The recognition of independence of the new state is a declarative political act. The government of any internationally recognized state has the right to recognize the independence of the new state by means of publication of its appropriate statement, which means that the given government on the name of its people recognize the population of the new state as an independence political entity, and the state, proclaimed by it, as an equal personality of the international relations. The recognition of independence of the new state is irreversible in its nature and cannot be called back. The refusal to recognize a sovereign equality of the new state, created by the realization of its people’s right to self-determination in accordance with the principles of the UN Charter, is an unacceptable violation of the fundamental provisions of the Charter of that international organization. However, there is no any juridical mechanism of forcing a state to recognize the international legal status of the entity, i.e. the sovereign equality of the new state. 

The acquisition of the full-fledged international legal status by the new state is achieved via joining the UN Charter, which is an international treaty. The new state, wishing to become a UN member, has to get a political support of more than a half of the UN member states (97 states, at present), including:

–  five states, permanent members of the UN Security Council (Great Britain,China,Russia,USAand France), which have the right to veto in the Security Council;

– eight states, members of the UN Security Council.

The problem of existence of an unrecognized state in the post-Soviet space has been caused by the open violation of the principle of supremacy of the law and norms of the international law by the leaders of the union republics. On December 21, 1991, the heads of union republics decided inAlma-Atato terminate the effect of the USSR Constitution recognize the independence of union republics, at the same time denying the right of autonomous entities that were part of union republics to independently determine their political status. The member states of the OSCE and the UN Security Council, despite their international commitments to respect the right of the autonomies to self-determination, which was stipulated by the national legislation of theUSSR, actually supported that violation and recognized the independence of the union republics that were part of theUSSR.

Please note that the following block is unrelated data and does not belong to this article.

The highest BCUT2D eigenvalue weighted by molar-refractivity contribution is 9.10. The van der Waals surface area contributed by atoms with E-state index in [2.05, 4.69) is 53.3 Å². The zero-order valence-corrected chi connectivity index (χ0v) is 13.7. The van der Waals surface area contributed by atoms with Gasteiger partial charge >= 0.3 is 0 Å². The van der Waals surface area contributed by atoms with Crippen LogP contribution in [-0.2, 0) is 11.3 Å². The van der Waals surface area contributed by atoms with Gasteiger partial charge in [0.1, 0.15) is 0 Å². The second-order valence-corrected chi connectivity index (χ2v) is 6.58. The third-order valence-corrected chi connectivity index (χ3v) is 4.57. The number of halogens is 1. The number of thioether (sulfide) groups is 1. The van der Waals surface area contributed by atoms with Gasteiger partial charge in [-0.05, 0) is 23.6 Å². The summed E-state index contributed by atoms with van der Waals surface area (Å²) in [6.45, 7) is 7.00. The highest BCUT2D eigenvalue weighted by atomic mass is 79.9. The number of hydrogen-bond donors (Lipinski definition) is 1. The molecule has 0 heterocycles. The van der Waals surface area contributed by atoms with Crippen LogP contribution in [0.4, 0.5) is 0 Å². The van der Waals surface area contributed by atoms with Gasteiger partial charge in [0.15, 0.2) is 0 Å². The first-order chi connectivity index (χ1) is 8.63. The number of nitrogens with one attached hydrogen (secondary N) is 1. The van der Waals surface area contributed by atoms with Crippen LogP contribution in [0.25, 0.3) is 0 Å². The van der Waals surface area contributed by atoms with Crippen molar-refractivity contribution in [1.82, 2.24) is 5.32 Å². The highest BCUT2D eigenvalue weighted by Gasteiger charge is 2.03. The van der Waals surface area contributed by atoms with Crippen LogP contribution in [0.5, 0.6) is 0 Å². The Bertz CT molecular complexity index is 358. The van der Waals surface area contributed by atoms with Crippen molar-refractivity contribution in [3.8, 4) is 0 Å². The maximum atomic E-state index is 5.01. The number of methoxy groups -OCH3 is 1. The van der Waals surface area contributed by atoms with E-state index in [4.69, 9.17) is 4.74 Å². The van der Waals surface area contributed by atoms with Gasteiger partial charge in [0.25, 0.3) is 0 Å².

The attempts to forcibly take away the right to self-determination from the population of Nagorno Karabakh, Abkhazia,South Ossetiaand Transnistria caused armed conflicts. The OSCE and UN created various formats to settle these conflicts, considering them as consequences of the attempt to secede of the newly independence states, established themselves on the territory of theUSSR. Consideration of the problem of unrecognized states through the secession prism allowed to the parties concerned draw a veil on the fact of the blatant violation of fundamental human rights during the collapse of theSoviet Union.